Perhaps you're picky about your jewelry. Or maybe you and your other half want a one-of-a-kind engagement ring that's as unique as your love. Whatever the reason, don't be intimidated by the idea of designing your own ring.
You don't have to bring home a six-figure salary or hold an advanced degree in metalworking. All you need is a budget and a little knowledge of jewelry design.
Consider this your crash course in engagement ring design, and you'll be custom-crafting your ring before you can say "I do."
It's All About the Rock
For many women, the most important element of an engagement ring is the size of its diamond. Flashy rocks symbolize wealth, but regardless of your financial situation, you're not necessarily stuck with a tiny stone. Lower-grade diamonds are often indistinguishable from some higher-priced stones to the naked, untrained eye, so as long as you don't mind a few microscopic imperfections, you can probably afford a diamond you don't have to squint at to see.
But you don't have to use a diamond at all. You probably have a friend with a gemstone engagement ring, a style that's been around forever. Many of the world's most famous brides proudly wore bands with precious rocks as centerpiece stones. Queen Elizabeth and Princess Diana both received sapphire engagement rings, and Princess Sarah Ferguson sported a ruby ring after Prince Andrew proposed. The trend isn't exclusive to British royalty, either. John F. Kennedy gave Jackie a now-famous emerald-centric engagement ring when he asked for her hand.
Diamonds may be the most popular choice for engagement rings, but any precious stone will do. Just stay away from fake or imitation diamonds. No matter what the salesperson says, you'll know -- and so will anyone who sees the ring.
So, what about the band? Silver and gold are traditional choices. Of course, silver is less expensive, but most modern couples tend to go with gold -- white gold or platinum if they're looking for a high-quality, silver-colored band. Titanium has become popular for men's wedding bands, and due to the ever-increasing price of gold, many women are now wearing (or at least considering) engagement bands made from this sturdy metal. Sales clerks hoping for a higher commission off a platinum ring might tell you that titanium can't be cut, so if your finger swells or your ring gets stuck on something, it's your precious digit that'll have to be cut off. Actually, a pair of bolt cutters or any standard jewel saw will slice through titanium. If you like the look of this metal, go for it with no reservations.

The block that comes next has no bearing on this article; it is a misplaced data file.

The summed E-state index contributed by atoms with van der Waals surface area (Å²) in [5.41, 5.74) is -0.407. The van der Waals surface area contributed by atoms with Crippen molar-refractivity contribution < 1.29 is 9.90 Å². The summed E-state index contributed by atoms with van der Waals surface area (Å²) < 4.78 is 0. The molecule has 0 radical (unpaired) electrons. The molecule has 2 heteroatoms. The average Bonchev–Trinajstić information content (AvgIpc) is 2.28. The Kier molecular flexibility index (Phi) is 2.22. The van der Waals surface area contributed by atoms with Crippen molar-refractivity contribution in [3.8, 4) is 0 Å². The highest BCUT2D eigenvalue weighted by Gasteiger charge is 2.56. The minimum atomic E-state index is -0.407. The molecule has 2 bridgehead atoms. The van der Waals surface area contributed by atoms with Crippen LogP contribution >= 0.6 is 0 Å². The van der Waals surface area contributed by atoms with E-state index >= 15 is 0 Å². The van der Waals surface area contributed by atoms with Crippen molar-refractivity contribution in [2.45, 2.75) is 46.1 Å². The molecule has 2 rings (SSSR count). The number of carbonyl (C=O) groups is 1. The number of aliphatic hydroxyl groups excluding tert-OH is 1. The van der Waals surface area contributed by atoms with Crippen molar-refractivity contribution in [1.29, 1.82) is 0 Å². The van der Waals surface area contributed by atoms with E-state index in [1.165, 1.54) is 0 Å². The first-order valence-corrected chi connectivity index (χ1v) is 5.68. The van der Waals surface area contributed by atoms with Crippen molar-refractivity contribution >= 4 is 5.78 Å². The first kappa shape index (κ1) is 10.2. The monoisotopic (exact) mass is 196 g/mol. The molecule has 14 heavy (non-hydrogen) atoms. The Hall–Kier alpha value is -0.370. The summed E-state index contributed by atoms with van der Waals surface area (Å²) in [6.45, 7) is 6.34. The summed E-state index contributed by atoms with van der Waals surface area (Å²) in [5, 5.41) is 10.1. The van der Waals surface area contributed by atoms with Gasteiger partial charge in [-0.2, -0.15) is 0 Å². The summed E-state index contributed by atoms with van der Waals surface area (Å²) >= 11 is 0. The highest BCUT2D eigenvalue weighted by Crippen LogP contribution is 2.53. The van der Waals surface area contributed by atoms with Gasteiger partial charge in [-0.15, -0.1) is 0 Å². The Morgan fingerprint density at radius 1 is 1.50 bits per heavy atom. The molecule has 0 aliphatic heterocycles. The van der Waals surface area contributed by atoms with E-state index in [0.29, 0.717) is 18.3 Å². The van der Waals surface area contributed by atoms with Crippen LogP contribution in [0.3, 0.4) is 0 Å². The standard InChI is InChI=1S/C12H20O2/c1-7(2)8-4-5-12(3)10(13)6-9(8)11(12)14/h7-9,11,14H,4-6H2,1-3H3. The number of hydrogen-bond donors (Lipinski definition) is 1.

Make Sure It's Forever
You've picked the precious stone and metal. Now, it's time to choose a design. You don't have to come up with one out of thin air. Visit jewelry stores to peruse different styles. Check out the latest trends in wedding magazines. Consult a professional jeweler. If you're thinking less contemporary-chic and more timeless-classic, find inspiration from your favorite historical era or architectural style. Remember, you're creating this ring, so nothing is off-limits. Art Deco, Victorian and Byzantine-inspired bands are all new again with your signature take on the aesthetic. Retro styles, geometric designs, etched engravings -- it's all possible.
Even if you're on a tight budget, you can still draw inspiration from ritzy rings. Incorporate elements you like into your own design. You can't have the knuckle-sized diamond, but that filigree and intricate latticework? No problem!
One thing to stay away from? Fads. You'll probably be keeping this ring for the rest of your life, so go with a design that won't feel dated in a few years. Choosing an engagement ring based on its current popularity would be like getting a tattoo memorializing your Twitter user name. It might make sense right now, but in a decade or two, its relevance will have waned, and it'll just be embarrassing.
Know How Long It Takes
Once you've got the design finalized and have signed on to work with a reputable jeweler, get the promised delivery date in writing. Custom orders generally take longer to fill, so give the jeweler a little extra time unless you're prepared to flash a CZ stand-in at your engagement party!
- Allen, James. "Diamond Color. 2009. (June 9, 2010).http://www.jamesallen.com/education/color.asp
- Gilletts Jewellers. "Is Diamond Carat Size More Important than Diamond Colour?" 2010. (June 9, 2010).http://gilletts.com.au/blog/engagement-rings/is-diamond-carat-size-more-important-than-diamond-colour/
- TitaniumRings.com. "Frequently Asked Questions." 2010. (June 9, 2010).http://www.titaniumrings.com/faq.html